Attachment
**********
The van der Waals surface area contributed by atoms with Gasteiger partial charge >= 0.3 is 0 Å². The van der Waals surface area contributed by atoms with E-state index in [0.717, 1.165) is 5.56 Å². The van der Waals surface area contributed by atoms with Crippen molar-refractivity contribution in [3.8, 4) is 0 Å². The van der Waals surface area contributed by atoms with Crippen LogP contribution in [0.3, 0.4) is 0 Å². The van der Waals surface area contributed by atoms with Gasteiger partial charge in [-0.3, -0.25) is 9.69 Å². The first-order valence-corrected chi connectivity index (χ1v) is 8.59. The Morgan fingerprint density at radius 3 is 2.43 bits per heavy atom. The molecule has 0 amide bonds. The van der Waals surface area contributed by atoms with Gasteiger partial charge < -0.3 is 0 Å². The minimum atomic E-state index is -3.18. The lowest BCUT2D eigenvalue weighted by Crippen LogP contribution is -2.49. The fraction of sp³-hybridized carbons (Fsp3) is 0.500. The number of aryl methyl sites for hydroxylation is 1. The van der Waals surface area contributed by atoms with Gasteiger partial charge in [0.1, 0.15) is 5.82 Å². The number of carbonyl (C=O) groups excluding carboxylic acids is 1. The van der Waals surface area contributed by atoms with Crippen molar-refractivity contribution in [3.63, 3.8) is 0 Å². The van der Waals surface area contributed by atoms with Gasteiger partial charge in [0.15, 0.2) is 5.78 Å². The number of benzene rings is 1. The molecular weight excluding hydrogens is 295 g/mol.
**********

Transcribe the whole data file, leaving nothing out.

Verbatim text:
The van der Waals surface area contributed by atoms with Gasteiger partial charge >= 0.3 is 0 Å². The van der Waals surface area contributed by atoms with E-state index in [0.717, 1.165) is 5.56 Å². The van der Waals surface area contributed by atoms with Crippen molar-refractivity contribution in [3.8, 4) is 0 Å². The van der Waals surface area contributed by atoms with Crippen LogP contribution in [0.3, 0.4) is 0 Å². The van der Waals surface area contributed by atoms with Gasteiger partial charge in [-0.3, -0.25) is 9.69 Å². The first-order valence-corrected chi connectivity index (χ1v) is 8.59. The Morgan fingerprint density at radius 3 is 2.43 bits per heavy atom. The molecule has 0 amide bonds. The van der Waals surface area contributed by atoms with Gasteiger partial charge < -0.3 is 0 Å². The minimum atomic E-state index is -3.18. The lowest BCUT2D eigenvalue weighted by Crippen LogP contribution is -2.49. The fraction of sp³-hybridized carbons (Fsp3) is 0.500. The number of aryl methyl sites for hydroxylation is 1. The van der Waals surface area contributed by atoms with Gasteiger partial charge in [0.1, 0.15) is 5.82 Å². The number of carbonyl (C=O) groups excluding carboxylic acids is 1. The van der Waals surface area contributed by atoms with Crippen molar-refractivity contribution in [3.63, 3.8) is 0 Å². The van der Waals surface area contributed by atoms with Gasteiger partial charge in [0.15, 0.2) is 5.78 Å². The number of benzene rings is 1. The molecular weight excluding hydrogens is 295 g/mol.